My Special Journey
By Father Ver Aro MSP
My appointment to the Western Province of Papua New Guinea was the start of my journey ad gentes – ‘to the nations.’ It was a kind of pilgrimage that led me to embrace the value of a very special vocation, to proclaim the Good News to a people and culture where Jesus’ words are unknown by most and when heard are often considered absurd.
I started to learn the local language, familiarize myself with the people I was serving, get acquainted with their culture and love the community. I also caught malaria. After only five months I was uprooted from the area because of an urgent need elsewhere. My superior transferred me to the Diocess of Vanimo in Sandaun Province.
The bishop placed me at Leitre Catholic Station. It was one of the old missions established by the SVD missionaries, developed by the Franciscans into a parish and then turned over to the Passionists. Now the MSP missionaries administer it. This mission opened my eyes to my ad gentescalling. It challenged me to become a true witness to my faith. I believe that my priesthood is not only for those who are already Christians but most especially for those who have closed the door on Christ. Through this, I have become an all-around priest: pastor, doctor, engineer, builder, mechanic, carpenter, hunter, cook and much more.
Many would say that missionaries are workaholics. However, this doesn’t apply to all. It’s not the works we do on mission that matter but the deepening of our relationship with God. This connectedness with God implants in my heart an attitude of self-giving and self-sacrifice. If this is absent I can’t survive the desert of sickness and the flood of the ‘missionary syndrome’ – loneliness – that can sometimes overwhelm a young priest on the frontiers.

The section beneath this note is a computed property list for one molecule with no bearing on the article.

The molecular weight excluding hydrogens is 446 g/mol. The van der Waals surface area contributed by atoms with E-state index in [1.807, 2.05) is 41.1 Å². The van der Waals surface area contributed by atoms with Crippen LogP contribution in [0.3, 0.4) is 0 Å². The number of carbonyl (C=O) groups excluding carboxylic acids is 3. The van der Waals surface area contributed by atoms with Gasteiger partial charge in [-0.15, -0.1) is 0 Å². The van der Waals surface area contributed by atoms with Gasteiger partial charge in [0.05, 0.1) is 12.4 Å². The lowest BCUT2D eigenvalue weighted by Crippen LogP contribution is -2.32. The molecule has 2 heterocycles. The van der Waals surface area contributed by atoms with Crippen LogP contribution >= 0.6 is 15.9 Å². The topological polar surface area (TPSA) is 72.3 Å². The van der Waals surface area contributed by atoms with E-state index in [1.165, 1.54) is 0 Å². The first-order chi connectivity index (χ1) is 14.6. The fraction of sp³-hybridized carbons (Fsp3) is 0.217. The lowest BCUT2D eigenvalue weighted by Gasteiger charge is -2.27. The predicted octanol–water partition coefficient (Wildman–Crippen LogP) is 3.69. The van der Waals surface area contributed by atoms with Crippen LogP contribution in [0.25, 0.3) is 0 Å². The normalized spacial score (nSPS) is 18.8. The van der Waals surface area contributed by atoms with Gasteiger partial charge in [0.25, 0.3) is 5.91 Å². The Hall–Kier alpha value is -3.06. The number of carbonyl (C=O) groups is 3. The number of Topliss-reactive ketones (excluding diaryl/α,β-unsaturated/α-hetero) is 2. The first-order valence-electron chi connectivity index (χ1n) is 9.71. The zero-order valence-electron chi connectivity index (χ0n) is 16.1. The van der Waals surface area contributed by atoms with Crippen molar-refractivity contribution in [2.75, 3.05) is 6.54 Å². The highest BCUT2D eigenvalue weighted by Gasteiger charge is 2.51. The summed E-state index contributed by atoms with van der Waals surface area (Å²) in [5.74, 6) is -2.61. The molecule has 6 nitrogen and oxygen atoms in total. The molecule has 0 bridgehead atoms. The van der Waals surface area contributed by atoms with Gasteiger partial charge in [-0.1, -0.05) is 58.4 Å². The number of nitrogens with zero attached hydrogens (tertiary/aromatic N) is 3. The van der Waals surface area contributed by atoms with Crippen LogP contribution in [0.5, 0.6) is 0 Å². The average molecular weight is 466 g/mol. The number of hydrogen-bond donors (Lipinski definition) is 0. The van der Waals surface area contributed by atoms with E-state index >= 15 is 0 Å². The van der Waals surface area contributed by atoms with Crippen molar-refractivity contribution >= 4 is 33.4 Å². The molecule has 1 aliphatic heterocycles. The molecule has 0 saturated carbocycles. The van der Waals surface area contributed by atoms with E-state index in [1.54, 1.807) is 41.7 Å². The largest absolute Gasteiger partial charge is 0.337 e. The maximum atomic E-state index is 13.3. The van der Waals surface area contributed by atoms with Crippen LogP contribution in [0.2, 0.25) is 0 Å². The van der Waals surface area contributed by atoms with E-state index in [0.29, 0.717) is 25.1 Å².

In my mission experience I have the opportunity to share my faith without hesitation and also to respond to the call to transcendence. The remotest places give room for me to grow in my prayer life. It teaches me to hunger and crave for my God. In the company of the invisible God I find the tremendous joy and peace of my calling as a priest. He is my strength and source of energy to sow the seed of his love.
However, mission is also a call to be sincerely faithful and dedicated to the needs of the times. The call to obedience sometimes creates surprises. Recently, I was appointed Director of the Spirituality Formation Year of the seminarians of the Archdiocese of Port Moresby. I was tempted by the comfort of the stability in my bush parish to stay there, but there was a call to enter a tougher part of my journey where the Lord would ask me to let go of even more of myself. I’m convinced that my role in mission is not to find comfort or green pastures but to help the local Church grow in maturity and in self-reliance.